Of bullets, Bibles and bullies

Nothing I write can return Andrea Farrington to her family and friends. That truth rests like a chunk of lead in my stomach. It has been sitting there all week as details of the cowardly mall shooting and remembrances of the young, vibrant woman are heard and absorbed.

Sure, there are lessons to be learned from this tragedy, but they are the same lessons we’ve too often been offered. When does the learning begin?

Everything I’ve read and heard from Farrington’s friends in the wake of her murder indicates that the young woman followed “best practices” when dealing with an unstable person and unsolicited interactions. She avoided contact. Farrington reported uncomfortable and threatening instances — and she wasn’t the only one to do so. In short, she did what society says to do, things that are supposed to provide increased safety.

Unfortunately and heartbreakingly, safety wasn’t the outcome.

Were the women who had previously complained of unwanted attention from the mall security guard informed that his employment had ended? Were those women offered increased protection during those first hours when emotions could have been (and obviously were) running high?

The Domestic Violence Intervention Program suggests changes to the existing Coordinated Community Response. They favor bystander support networks, which can intervene to prevent violence and challenge attitudes that lead to stalking and violence.

The Survivors Program at Horizons in Cedar Rapids hosted a community meeting at the Coralville Fire Station last night, offering information to those wondering if they need counseling or others seeking immediate referrals for such services.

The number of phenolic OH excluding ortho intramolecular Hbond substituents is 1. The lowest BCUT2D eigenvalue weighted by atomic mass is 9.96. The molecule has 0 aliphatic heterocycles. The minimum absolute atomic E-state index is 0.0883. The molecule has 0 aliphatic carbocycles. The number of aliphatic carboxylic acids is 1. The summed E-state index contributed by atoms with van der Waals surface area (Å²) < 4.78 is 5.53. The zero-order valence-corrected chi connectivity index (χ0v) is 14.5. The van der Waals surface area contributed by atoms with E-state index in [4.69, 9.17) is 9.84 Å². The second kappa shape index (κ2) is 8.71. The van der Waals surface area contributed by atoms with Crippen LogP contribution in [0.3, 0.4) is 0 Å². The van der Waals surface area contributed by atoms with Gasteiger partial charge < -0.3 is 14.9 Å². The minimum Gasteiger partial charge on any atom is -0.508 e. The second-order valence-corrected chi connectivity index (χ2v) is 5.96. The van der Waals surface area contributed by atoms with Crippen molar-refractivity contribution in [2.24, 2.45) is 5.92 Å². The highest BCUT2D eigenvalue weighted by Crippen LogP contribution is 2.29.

Obviously, the twin desires to care for those emotionally injured by this horrific scene and to seek buffers against future violence is urgent. The root of the problem, however, is much deeper.

The person who chose to shoot Farrington three times in the back and then run away was a coward who hid behind a gun fetish, patriotic rhetoric and religious symbolism. The title for this column was taken from the lead graphic on his Facebook page: “Of Bullets and Bibles,” written in script across a background of the American flag. He isn’t the only person to use the image as a mantra on social media.

While it would be unfair to say one graphic is some type of indicator of future violence, there is no denying the subculture of gun idolatry and hyper-patriotism it represents has taken a toll. We’ve seen it bully otherwise reasonable lawmakers into a statewide gun permitting system that favors weapons and state fees more than safety.

We’ve watched (sometimes laughed) as adults perverted their right to own weapons into a right to flaunt them — in streets, diners and stores. Those who dare question the wisdom of such actions are painted as ignorant or otherwise “unamerican.” We wouldn’t be so squeamish, they say, if we saw more firearms. The urban public, especially, needs desensitizing.

Yet, we’ve repeatedly seen this news reel — it always ends in bullets and blood.

This column by Lynda Waddington originally published in The Gazette on June 20, 2015.